Though the director of schools evaluation committee continued to work toward a survey to gauge school system employee morale, members on the committee noted they may not have time to complete their work prior to the Dec. 5 meeting of the Cumberland County Board of Education.

“I was hoping to do this before Dec. 5, but that’s not going to happen,” Jim Inman, 1st District representative, said during the Nov. 18 meeting of the panel. “I set my goals too high.”

The panel needs information from the Tennessee School Boards Association on how long it would take to prepare and administer a survey for faculty and staff of the school system, how long it would need to be available for participants and how long it would need to prepare and deliver the results. They also need to clarify the cost for TSBA services. 

But the board voted 5-3 against a survey during its October meeting. The agenda for the Dec. 5 meeting also includes a proposed contract with Director of Schools Janet Graham. It will be the first action item on the agenda.

Stace Karge, 9th District representative, noted the board has until Jan. 31 to take action on Graham’s contract. Failure of the board to act by that date serves as notice the board does not plan to renew her contract. 

“If we postpone until January, that gives us time to do what we need to do,” Karge said.

The contract committee earlier this month approved to forward the proposed contract to the full board. Tony Brock, 5th District representative, asked if board members could remove the contract from the agenda during the “approval of the agenda” that night. 

Inman said, “I had in my mind we could do all of this before then, but I was skipping a step.”

The panel began the meeting by suggesting questions from the annual school-level climate survey teachers use to provide feedback to their principal, but soon moved on to a statewide survey, noting the two covered similar issues and concerns.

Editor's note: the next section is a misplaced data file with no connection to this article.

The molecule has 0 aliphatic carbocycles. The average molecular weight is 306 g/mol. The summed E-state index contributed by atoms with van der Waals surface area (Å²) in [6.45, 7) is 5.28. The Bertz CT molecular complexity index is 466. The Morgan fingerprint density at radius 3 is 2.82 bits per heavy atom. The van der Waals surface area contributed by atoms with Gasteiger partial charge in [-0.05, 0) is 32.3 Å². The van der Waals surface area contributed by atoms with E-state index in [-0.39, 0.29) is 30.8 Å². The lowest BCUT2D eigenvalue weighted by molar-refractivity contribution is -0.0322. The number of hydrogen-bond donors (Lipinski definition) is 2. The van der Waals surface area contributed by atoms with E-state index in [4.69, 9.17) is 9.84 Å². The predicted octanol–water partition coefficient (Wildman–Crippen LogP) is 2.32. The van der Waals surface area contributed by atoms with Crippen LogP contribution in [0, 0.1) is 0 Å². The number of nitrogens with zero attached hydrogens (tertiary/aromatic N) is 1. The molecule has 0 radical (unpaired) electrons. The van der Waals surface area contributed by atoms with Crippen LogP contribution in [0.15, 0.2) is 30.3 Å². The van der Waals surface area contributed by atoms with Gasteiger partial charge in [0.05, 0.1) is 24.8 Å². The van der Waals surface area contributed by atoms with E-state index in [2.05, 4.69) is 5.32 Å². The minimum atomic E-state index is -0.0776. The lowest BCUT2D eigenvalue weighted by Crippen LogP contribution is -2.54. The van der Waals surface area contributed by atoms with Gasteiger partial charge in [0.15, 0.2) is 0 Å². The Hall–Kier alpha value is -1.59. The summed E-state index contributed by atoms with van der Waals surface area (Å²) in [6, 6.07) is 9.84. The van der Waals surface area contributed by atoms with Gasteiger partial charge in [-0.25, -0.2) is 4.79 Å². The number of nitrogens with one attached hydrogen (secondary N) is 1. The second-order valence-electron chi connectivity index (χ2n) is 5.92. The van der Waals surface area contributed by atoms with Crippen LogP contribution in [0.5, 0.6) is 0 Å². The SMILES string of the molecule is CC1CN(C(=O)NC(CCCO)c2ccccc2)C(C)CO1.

“I want to be able to say what impacts me on a day-to-day basis — how I’m treated, if I get the vision, if I feel that it’s fair, but if I also feel that it’s flexible,” Karge said. “Putting myself in an employee perspective, that’s universal: respect, vision, purpose.”

Inman said, “My sole purpose is to give the teachers a voice, to try to find out if there is a morale problem. There may be and there may not be. I don’t know. That’s what I’m trying to find out.”

He said he had fielded numerous calls, emails and text messages from constituents reporting a morale problem within the schools since the announcement the director of schools contract was to be considered at the October meeting of the board. 

“I feel obligated to try to find out whether there is a problem or whether there is not,” Inman said. “That has been my sole purpose on pushing to have a survey.”

He added he could not provide specific morale concerns or complaints because the people who contacted him asked for anonymity because they said they feared professional retaliation.

Rob Safdie, 2nd District representative, noted there are elements of morale that would not fall under the director of schools’ control.

Inman said he wanted to focus only on the director of schools and central office for the survey.

“I am charged with determining whether or not I’m going to vote for a contract,” Inman said. “That’s the information I’m looking for. I’m looking for information to give me information on whether or not I should vote yes or no on a contract. I need input from our faculty and staff.”